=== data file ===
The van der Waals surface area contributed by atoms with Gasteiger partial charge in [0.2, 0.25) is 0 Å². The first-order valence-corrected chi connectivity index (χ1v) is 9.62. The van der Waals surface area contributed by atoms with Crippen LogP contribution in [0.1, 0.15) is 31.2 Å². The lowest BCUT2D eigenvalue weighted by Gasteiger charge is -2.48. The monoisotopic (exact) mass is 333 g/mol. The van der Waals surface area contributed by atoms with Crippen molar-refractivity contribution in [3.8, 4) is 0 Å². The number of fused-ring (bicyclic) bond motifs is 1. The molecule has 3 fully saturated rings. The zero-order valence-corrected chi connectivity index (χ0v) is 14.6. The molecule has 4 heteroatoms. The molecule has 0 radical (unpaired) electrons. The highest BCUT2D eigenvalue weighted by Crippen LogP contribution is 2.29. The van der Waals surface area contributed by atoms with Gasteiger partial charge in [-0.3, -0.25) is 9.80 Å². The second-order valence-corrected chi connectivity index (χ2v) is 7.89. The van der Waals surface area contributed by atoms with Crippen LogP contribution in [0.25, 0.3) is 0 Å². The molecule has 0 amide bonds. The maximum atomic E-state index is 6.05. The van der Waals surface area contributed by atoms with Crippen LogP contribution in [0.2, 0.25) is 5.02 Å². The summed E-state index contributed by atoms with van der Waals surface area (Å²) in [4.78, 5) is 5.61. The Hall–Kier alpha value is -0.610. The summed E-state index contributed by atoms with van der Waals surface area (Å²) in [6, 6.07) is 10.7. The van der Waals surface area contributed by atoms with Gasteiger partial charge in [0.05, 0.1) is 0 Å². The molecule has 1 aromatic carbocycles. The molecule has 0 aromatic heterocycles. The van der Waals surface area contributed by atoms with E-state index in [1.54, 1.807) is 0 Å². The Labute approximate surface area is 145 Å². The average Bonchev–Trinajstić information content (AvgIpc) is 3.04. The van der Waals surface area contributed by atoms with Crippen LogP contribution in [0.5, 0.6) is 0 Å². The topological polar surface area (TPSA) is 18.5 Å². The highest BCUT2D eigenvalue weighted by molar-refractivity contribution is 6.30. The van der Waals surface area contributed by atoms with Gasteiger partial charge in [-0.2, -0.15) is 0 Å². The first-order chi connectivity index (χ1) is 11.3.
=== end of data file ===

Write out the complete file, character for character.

The van der Waals surface area contributed by atoms with Gasteiger partial charge in [0.2, 0.25) is 0 Å². The first-order valence-corrected chi connectivity index (χ1v) is 9.62. The van der Waals surface area contributed by atoms with Crippen LogP contribution in [0.1, 0.15) is 31.2 Å². The lowest BCUT2D eigenvalue weighted by Gasteiger charge is -2.48. The monoisotopic (exact) mass is 333 g/mol. The van der Waals surface area contributed by atoms with Crippen molar-refractivity contribution in [3.8, 4) is 0 Å². The number of fused-ring (bicyclic) bond motifs is 1. The molecule has 3 fully saturated rings. The zero-order valence-corrected chi connectivity index (χ0v) is 14.6. The molecule has 4 heteroatoms. The molecule has 0 radical (unpaired) electrons. The highest BCUT2D eigenvalue weighted by Crippen LogP contribution is 2.29. The van der Waals surface area contributed by atoms with Gasteiger partial charge in [-0.3, -0.25) is 9.80 Å². The second-order valence-corrected chi connectivity index (χ2v) is 7.89. The van der Waals surface area contributed by atoms with Crippen LogP contribution in [0.25, 0.3) is 0 Å². The molecule has 0 amide bonds. The maximum atomic E-state index is 6.05. The van der Waals surface area contributed by atoms with Crippen LogP contribution in [0.2, 0.25) is 5.02 Å². The summed E-state index contributed by atoms with van der Waals surface area (Å²) in [4.78, 5) is 5.61. The Hall–Kier alpha value is -0.610. The summed E-state index contributed by atoms with van der Waals surface area (Å²) in [6, 6.07) is 10.7. The van der Waals surface area contributed by atoms with Gasteiger partial charge in [0.05, 0.1) is 0 Å². The molecule has 1 aromatic carbocycles. The molecule has 0 aromatic heterocycles. The van der Waals surface area contributed by atoms with E-state index in [1.54, 1.807) is 0 Å². The Labute approximate surface area is 145 Å². The average Bonchev–Trinajstić information content (AvgIpc) is 3.04. The van der Waals surface area contributed by atoms with Crippen LogP contribution in [0.5, 0.6) is 0 Å². The topological polar surface area (TPSA) is 18.5 Å². The highest BCUT2D eigenvalue weighted by molar-refractivity contribution is 6.30. The van der Waals surface area contributed by atoms with Gasteiger partial charge in [-0.2, -0.15) is 0 Å². The first-order chi connectivity index (χ1) is 11.3.